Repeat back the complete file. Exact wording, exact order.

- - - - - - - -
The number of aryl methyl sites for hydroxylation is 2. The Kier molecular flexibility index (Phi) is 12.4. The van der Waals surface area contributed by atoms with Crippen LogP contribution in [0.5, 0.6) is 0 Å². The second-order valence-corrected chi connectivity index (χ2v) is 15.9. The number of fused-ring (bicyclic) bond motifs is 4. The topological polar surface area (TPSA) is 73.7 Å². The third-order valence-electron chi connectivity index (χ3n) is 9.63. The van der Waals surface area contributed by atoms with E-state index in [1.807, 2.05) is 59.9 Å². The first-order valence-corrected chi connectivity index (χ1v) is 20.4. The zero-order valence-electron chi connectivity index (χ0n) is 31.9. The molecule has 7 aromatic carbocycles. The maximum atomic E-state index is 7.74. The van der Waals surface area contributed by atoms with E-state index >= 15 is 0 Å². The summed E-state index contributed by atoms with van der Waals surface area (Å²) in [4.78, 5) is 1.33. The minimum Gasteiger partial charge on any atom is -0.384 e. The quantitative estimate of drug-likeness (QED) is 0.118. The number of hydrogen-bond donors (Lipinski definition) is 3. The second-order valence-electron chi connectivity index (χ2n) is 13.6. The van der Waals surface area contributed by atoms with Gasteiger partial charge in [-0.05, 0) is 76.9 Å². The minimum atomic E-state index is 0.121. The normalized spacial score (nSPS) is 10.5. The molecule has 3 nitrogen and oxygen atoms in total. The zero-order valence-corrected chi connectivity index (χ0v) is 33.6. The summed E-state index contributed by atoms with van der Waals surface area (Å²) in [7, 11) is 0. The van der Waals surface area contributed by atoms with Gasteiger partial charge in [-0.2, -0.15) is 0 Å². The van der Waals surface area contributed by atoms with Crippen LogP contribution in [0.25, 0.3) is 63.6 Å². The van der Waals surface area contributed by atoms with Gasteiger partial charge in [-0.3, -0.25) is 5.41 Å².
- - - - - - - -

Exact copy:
The number of aryl methyl sites for hydroxylation is 2. The Kier molecular flexibility index (Phi) is 12.4. The van der Waals surface area contributed by atoms with Crippen LogP contribution in [0.5, 0.6) is 0 Å². The second-order valence-corrected chi connectivity index (χ2v) is 15.9. The number of fused-ring (bicyclic) bond motifs is 4. The topological polar surface area (TPSA) is 73.7 Å². The third-order valence-electron chi connectivity index (χ3n) is 9.63. The van der Waals surface area contributed by atoms with E-state index in [1.807, 2.05) is 59.9 Å². The first-order valence-corrected chi connectivity index (χ1v) is 20.4. The zero-order valence-electron chi connectivity index (χ0n) is 31.9. The molecule has 7 aromatic carbocycles. The maximum atomic E-state index is 7.74. The van der Waals surface area contributed by atoms with E-state index >= 15 is 0 Å². The summed E-state index contributed by atoms with van der Waals surface area (Å²) in [4.78, 5) is 1.33. The minimum Gasteiger partial charge on any atom is -0.384 e. The quantitative estimate of drug-likeness (QED) is 0.118. The number of hydrogen-bond donors (Lipinski definition) is 3. The second-order valence-electron chi connectivity index (χ2n) is 13.6. The van der Waals surface area contributed by atoms with Gasteiger partial charge in [-0.05, 0) is 76.9 Å². The minimum atomic E-state index is 0.121. The normalized spacial score (nSPS) is 10.5. The molecule has 3 nitrogen and oxygen atoms in total. The zero-order valence-corrected chi connectivity index (χ0v) is 33.6. The summed E-state index contributed by atoms with van der Waals surface area (Å²) in [7, 11) is 0. The van der Waals surface area contributed by atoms with Gasteiger partial charge in [-0.2, -0.15) is 0 Å². The van der Waals surface area contributed by atoms with Crippen LogP contribution in [0.25, 0.3) is 63.6 Å². The van der Waals surface area contributed by atoms with Gasteiger partial charge in [-0.3, -0.25) is 5.41 Å².